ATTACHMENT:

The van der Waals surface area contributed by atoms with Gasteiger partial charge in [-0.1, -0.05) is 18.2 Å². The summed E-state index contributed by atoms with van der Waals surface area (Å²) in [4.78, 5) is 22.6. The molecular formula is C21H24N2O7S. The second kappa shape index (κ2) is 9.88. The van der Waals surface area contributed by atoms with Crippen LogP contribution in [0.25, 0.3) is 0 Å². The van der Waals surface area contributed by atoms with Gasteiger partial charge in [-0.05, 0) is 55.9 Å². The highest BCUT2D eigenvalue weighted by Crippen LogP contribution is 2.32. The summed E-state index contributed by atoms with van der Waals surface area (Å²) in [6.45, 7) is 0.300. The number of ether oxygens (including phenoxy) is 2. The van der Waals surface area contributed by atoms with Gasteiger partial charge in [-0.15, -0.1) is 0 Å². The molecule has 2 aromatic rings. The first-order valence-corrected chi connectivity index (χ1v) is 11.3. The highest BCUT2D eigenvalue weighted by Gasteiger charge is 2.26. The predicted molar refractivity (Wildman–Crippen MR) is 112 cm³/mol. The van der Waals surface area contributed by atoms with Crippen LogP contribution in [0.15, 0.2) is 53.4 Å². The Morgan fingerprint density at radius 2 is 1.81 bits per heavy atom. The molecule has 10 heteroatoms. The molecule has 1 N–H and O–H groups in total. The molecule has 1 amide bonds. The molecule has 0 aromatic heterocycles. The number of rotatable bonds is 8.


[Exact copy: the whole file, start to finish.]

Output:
The van der Waals surface area contributed by atoms with Gasteiger partial charge in [-0.1, -0.05) is 18.2 Å². The summed E-state index contributed by atoms with van der Waals surface area (Å²) in [4.78, 5) is 22.6. The molecular formula is C21H24N2O7S. The second kappa shape index (κ2) is 9.88. The van der Waals surface area contributed by atoms with Crippen LogP contribution in [0.25, 0.3) is 0 Å². The van der Waals surface area contributed by atoms with Gasteiger partial charge in [-0.05, 0) is 55.9 Å². The highest BCUT2D eigenvalue weighted by Crippen LogP contribution is 2.32. The summed E-state index contributed by atoms with van der Waals surface area (Å²) in [6.45, 7) is 0.300. The number of ether oxygens (including phenoxy) is 2. The van der Waals surface area contributed by atoms with Gasteiger partial charge in [-0.15, -0.1) is 0 Å². The molecule has 2 aromatic rings. The first-order valence-corrected chi connectivity index (χ1v) is 11.3. The highest BCUT2D eigenvalue weighted by Gasteiger charge is 2.26. The predicted molar refractivity (Wildman–Crippen MR) is 112 cm³/mol. The van der Waals surface area contributed by atoms with Crippen LogP contribution in [0.15, 0.2) is 53.4 Å². The Morgan fingerprint density at radius 2 is 1.81 bits per heavy atom. The molecule has 10 heteroatoms. The molecule has 1 N–H and O–H groups in total. The molecule has 1 amide bonds. The molecule has 0 aromatic heterocycles. The number of rotatable bonds is 8.